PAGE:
Introduction: As part of our series of posts about the 43rd annual Prometheus Awards ceremony, which aired live internationally Aug. 19, 2023, here is the transcript of the sobering but inspiring remarks of the ceremony’s emcee, Libertarian Futurist Society President William H. Stoddard:
By William H. Stoddard
Good afternoon, and welcome to the 2023 Prometheus Awards presentation. I’m William H. Stoddard, president of the Libertarian Futurist Society.
The purpose of the Prometheus Awards is to recognize works in the fantastic literary genres — science fiction, fantasy, horror, alternative history, dystopia, and others — with pro-liberty themes.
The awards have been given every year since 1982; we are now in our fifth decade.
Sadly, the twenty-first century has seen the deaths of many of our award winners.
To highlight the Prometheus Awards’ four-decade history and make clear what makes each winner deserve recognition as notable pro-freedom sf/fantasy, the Libertarian Futurist Society is presenting weekly Appreciations of past award-winners. Our anniversary series was launched in 2019 – 40 years after the first Prometheus Award was presented – starting with appreciation/reviews of the earliest winners in the original Best Novel category, and continuing in chronological order. Here’s the latest Appreciation for Dani and Eytan Kollin’s The Unincorporated Man, the 2010 Prometheus Award winner for Best Novel:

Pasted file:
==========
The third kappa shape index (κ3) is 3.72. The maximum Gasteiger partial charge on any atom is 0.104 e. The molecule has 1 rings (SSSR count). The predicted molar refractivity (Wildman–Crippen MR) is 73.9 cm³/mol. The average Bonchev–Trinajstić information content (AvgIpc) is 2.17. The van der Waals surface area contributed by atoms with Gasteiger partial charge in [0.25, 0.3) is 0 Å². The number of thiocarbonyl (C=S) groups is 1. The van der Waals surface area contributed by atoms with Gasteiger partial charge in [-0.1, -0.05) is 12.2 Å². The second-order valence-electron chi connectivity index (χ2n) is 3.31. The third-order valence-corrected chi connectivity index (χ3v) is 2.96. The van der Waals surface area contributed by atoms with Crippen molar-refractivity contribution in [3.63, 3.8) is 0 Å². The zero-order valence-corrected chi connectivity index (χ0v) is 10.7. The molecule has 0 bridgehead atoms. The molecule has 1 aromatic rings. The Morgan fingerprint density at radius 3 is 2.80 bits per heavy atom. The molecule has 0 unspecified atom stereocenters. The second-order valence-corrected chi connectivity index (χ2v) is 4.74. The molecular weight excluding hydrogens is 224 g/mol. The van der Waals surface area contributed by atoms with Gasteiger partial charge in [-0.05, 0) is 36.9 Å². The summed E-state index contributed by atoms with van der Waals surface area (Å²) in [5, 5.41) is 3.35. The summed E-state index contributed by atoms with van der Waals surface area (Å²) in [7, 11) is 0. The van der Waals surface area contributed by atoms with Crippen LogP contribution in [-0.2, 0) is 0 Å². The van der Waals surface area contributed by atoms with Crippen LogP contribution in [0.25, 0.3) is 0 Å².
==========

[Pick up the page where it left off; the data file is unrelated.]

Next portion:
The Unincorporated Man, an ingenious and imaginative debut novel by the Kollin brothers, was the first book in a planned trilogy that ultimately developed into an ambitious, complex and far-flung tetralogy.
The 2019 novel’s interesting and unusual premise is that education and personal development could be funded by allowing investors to take a share of one’s future income. The novel explores the ways this arrangement would affect those who do not own a majority of the stock in themselves.
For instance, often ones’ investors would have control of a person’s choices of where to live or work. The desire for power as an end unto itself and the negative consequences of the raw lust for power are shown in great detail.
Just as intriguing to many libertarians, who view self-ownership as a foundational principle in modern libertarian thought that by extension grounds human rights in property rights, is the thrilling and poignant struggle for self-ownership that emerges in this novel and its three sequels.